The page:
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-   -   Holding tank question (http://www.sailnet.com/forums/cruising-liveaboard-forum/8525-holding-tank-question.html)

c172guy 11-20-2003 06:32 AM

Holding tank question
 
We need to replace our holding tank as it is too small and stinks. We are considering a head with a built in 9 gallon holding tank that connects to a pumpout. With the ability to manuelly pump overboard.
reasons
1. Without hoses it should be simple and stink less.
2. It frees up space in the bow for additional storage. Which is important for a 32'' boat.
3. For daysails it is plenty and we don''t want to leave a half full tank for a week or so.
4. Finally we want to go to the Bahamas and are assuming that there are few if any pump outs so waste would have to go overboard anyway. With me and my wife and the low volume flush we figure 9 gallons is good for a week.
Any comments will be appreciated. I am planning to replace the exisitng system within a few weeks and need to decide.

hamiam 11-21-2003 08:07 AM

Holding tank question
 
My only commet is this; my head stunk so I replaced all the hoses. did absolutely no good. used every chemical etc. do a search for peggie hall''s writings on how to control boat odors. She is a recognized expert. The short story is that air (oxygen, specifically) is needed in ample quantities to control the odor. Never heard of a boat with a head like the one you describe.

e31 11-21-2003 08:59 AM

Holding tank question
 
Peggy Hall (aka "the head mistress" @ http://www.sailboatowners.com/forums/menu.tpl?fno=31 ) provided invaluable info when I was replacing the holding tank system and hoses on my Ericson 31.

In short, figure on 2 to 3 gallons per person per day, The system needs lots of ventilation to allow areobic bacteria (non-odiferous) to to outnumber the anerobic bacteria (smelly kind). Peggy was also very helpful in providing troubleshotting information as I was debugging my new system and winterizing it for the first time.

Good luck

joeycam 10-05-2006 07:25 PM

Holding Tank Air
 
I recently read an article in one of the boating magazines about a device that pumps air into the holding tank to promote aerobic bacteria (odorless) and diminish anerobic bacteria (odorific). I thought I could remember the name of the company as I would like to try just such a device but I have forgotten. Has anyone else seen this type of device?

hellosailor 10-05-2006 07:32 PM

Joey, you could easily use any aquarium pump or a 12v "outdoor garden pump" to do that. But you'll probably do just as well if you just rig two vent hoses into the tank, and run them to parts of the boat where there is a differential pressure, i.e. forward and aft, or port and starboard, so the air sucks itself through. If you have good natural ventlation, you don't need anything more.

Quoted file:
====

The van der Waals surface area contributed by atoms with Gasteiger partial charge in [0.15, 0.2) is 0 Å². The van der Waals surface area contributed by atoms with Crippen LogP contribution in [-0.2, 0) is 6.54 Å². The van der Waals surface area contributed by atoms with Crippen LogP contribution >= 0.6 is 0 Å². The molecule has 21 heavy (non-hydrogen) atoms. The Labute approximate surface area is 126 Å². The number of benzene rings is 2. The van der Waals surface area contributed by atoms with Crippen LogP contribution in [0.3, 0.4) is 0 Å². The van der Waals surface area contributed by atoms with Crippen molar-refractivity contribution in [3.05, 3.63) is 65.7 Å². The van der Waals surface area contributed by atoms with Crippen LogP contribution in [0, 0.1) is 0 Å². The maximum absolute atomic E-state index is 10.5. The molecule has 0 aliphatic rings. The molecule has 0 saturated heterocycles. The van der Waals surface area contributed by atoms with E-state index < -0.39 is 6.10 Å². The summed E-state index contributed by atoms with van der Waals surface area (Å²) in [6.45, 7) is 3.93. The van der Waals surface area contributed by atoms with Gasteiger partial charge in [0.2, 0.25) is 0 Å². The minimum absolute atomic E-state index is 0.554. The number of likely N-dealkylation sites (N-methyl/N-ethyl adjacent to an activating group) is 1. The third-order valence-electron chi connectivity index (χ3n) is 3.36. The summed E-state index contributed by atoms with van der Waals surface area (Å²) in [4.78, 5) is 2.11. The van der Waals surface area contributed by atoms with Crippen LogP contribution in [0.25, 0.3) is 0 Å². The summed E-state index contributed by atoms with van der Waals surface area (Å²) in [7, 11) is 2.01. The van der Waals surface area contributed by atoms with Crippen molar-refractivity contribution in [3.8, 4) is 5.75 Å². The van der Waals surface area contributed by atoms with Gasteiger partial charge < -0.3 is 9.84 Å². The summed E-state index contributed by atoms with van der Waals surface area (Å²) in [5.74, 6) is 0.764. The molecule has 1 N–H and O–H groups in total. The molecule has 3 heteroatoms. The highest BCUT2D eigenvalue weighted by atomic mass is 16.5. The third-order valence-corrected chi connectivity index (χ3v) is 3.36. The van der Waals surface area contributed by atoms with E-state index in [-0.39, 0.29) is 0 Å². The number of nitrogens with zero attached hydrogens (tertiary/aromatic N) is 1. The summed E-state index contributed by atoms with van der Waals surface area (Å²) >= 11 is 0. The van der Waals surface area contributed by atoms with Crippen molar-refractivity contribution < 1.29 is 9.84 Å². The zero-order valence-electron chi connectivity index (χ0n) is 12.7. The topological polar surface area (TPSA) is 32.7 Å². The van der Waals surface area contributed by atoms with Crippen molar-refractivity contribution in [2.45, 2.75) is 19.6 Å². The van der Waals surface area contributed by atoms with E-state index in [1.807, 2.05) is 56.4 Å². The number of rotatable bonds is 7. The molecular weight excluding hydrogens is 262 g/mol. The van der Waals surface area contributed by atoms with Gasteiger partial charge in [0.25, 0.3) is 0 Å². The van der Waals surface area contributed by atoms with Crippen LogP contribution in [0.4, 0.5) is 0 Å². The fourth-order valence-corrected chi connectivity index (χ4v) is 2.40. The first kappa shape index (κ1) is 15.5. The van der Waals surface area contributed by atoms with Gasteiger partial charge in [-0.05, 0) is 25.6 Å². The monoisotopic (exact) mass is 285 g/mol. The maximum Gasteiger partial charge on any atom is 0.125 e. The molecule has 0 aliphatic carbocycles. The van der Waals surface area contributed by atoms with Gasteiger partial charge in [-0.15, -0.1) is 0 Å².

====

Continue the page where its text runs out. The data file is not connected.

joeycam 10-06-2006 10:28 AM

Holding Tank Odor
 
I've thought of the dual vent concept also but my thinking is that it would only really be efficient while moving. When not moving I'm not confident it would work very well and if the pressures reverse due to prevailing breezes I could get an odor out of what was intended as the input which could be objectionable. You mentioned "garden" pumps. Are there garden pond air pumps available at retail? Where would I look for them. I checked at the big box stores and didn't find anything.

hellosailor 10-06-2006 11:01 AM

Joey, the dual vents will work anytime there is air moving. And that means even when there's just a breeze and you're not moving. Getting an odor from the "input" isn't a consideration--neither vent should be where you plan to sniff it.

I know I've seen the 12V air pumps available, no idea where offhand. From everything I've heard, including Peggy Hall "The Head Queen", ex-owner of Peal Products, now part of Raritan, one good vent is all you need, two is already more than enough. There' s no need for air pumps unless you've got a troop of cub scouts with the runs onboard. Using decent size vent lines, keeping them short, making sure the vent screens aren't plugged, is all you should need.

"Aeration Pumps

The easiest and most reliable way to supply a continuous source or oxygen to an aquarium in an emergency situation is to use a portable 12 volt battery operated aeration pump system like the KeepAlive Oxygen Infusors™. On the Bass-Pro Shops site, type the keyword aerators into the "Site Search" box to get a list of these products they have available. You can buy these types of compact live bait well aerators that run on regular or 12 volt batteries at most fishing and sporting good stores or departments."

From http://saltaquarium.about.com/cs/mai...aa111898_4.htm

And:
http://www.basspro.com/servlet/catal...=SearchResults for some of the bait aerators. Remember, they don't have to run 24x7, you just need to "give it a shot of air" once in a while if you want to use a pump.


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